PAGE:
Friday, March 12, 2010

Can We Build a Better Teacher?

I recently read an article from the entitled Building a Better Teacher. It has been making its way around the net and seems to be garnering positive reviews. I wanted to take a second to offer my opinion on the matter.

Before I delve into the article, I feel I need to expound upon my own theories a bit (to only be fair). Continuing with one of my previous posts where I elaborated on my views of technology. According to Franklin, there are prescriptive and there are holistic technologies. Prescriptive technologies attempt to reduce problems down to a set of discrete, independent steps. These steps can be completed with no idea of the final product, no investment in the process and with no connection to the subsequent step. Whereas holistic technologies give control of the entire process to the worker; these are the technologies utilized by artisans for example. I feel that true teaching falls into this category, as a holistic technology.

For me, teaching is both art and science. Art is the appreciation of the beautiful in abstract, holistic terms. Whereas science is the appreciation of the beautiful in logical, ordered terms. To me they are not two sides of the same coin, or at different ends of the spectrum. In my mind, they are each a lens in the glasses we view the world through. When we focus too much through the science lens we lose perspective on the abstractness and chaos that exists around us. If we insted choose to only view through the artistic lens, we lack an understanding of the order that exists in the world. This may sound contradictory or oxymoronic, but order can not exist without chaos.

True teachers are able to balance between these two lenses. They apply the skills and knowledge they need to impart the lessons they have decided need to be taught. The means of dissemination can appear to be random to an outside observer, because the true teacher is teaching to many people; many minds; many views.

The work being performed by Lemov as reported in this article attempts to reduce teaching down to its science side only. He is working on creating a series of discrete, independent steps that anyone (or anything) could take to 'teach' a class. To me, this is no different to watching Kenneth Branagh play Hamlet versus watching me play Hamlet. His performance is a nuanced act of beauty, mine would be a focused repetition of a series of memorized steps. It would appear forced and unnatural.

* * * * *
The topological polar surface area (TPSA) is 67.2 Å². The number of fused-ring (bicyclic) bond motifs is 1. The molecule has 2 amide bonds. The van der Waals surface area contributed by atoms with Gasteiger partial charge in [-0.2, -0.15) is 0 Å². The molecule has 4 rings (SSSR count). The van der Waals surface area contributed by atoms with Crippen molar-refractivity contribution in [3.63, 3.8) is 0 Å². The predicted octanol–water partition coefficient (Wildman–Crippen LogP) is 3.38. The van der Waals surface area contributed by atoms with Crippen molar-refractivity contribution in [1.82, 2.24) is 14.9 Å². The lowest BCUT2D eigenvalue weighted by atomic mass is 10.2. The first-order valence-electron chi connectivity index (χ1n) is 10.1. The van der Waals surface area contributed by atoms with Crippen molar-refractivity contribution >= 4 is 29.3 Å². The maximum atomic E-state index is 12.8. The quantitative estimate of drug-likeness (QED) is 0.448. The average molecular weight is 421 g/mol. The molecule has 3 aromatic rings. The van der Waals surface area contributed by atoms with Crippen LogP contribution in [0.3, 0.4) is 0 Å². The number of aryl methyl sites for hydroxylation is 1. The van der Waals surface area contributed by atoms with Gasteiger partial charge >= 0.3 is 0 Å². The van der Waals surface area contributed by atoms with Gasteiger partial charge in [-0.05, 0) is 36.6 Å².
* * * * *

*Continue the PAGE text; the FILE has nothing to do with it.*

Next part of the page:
I always have two initial thoughts when I read of an 'educational researcher' attempting to quantify the act of teaching to help 'build better teachers'. My first thought is that if they are successful, why don't we just program a robot to perform these steps. With the proper logic, it is a fully possible feat. Why would we need people to teach anymore, if all those people are doing is performing a series of quantifiable, discrete, programmable steps.

My second thought stems from the 'build a better teacher' idea. Why not build a better student instead? What would a better student look like? If you assume we need better teachers, and the proof that better teachers have been produced is the attainment of better grades, then in essence you imply that we need better students.

I would like to examine a few quotes from the article:

This was neither pure content knowledge nor what educators call pedagogical knowledge, a set of facts independent of subject matter, like Lemov’s techniques. (p7)

I don't feel that what Lemov is touting is pedagogical knowledge. It is a series of classroom management techniques. My view of pedagogy relates to methods of sharing knowledge in the classroom, not the methods of controlling the learners. Effective pedagogy negates the need for classroom management techniques (in all but the most extreme cases).

“But I feel like it’s insufficient. . . . It doesn’t matter what questions you’re asking if the kids are running the classroom.” (p8)

I'm not sure if this is meant in a positive light (i.e. democratic classroom) or in a negative light (i.e. the kids are running rampant). If it is the former, then I don't understand how it wouldn't matter what questions you ask. So, I lean towards it being the latter. This to me is the most telling aspect of Lemov's own personal pedagogy: children need to be controlled while in school. I don't subscribe to this so I can't subscribe to his 'manifesto'.

For these kinds of challenges, Bellucci leans on Kramer’s seven years of experience teaching math, plus her own applied math degree from nearby Union College. She also improvises. (p9)

She also improvises? But, that can't be reduced to a prescription? It must be implied that this improvisation is negative by Lemov's own hypothesis.

While study after study shows that teachers who once boosted student test scores are very likely to do so in the future, no research he can think of has shown a teacher-training program to boost student achievement. (p9)

Thank you.

And while Lemov has faith in his taxonomy because he chose his champions based on their students’ test scores (p9)

Really? Well, I guess I can prove anything with that application of the scientific method.

“You could change the world with a first-year teacher like that,” he said. (p9 Lemov)

If that is so, why has the world not changed? A statement like that is only made if the premise is untrue (i.e. the world is unchanged, needs changing and can be changed). I don't understand his need for this statement, it is pure rhetoric.

For an interesting counter-point by Malcolm Gladwell (who I just learned was born in the city I now live in ... cool), I would encourage you to read Most Likely to Succeed.

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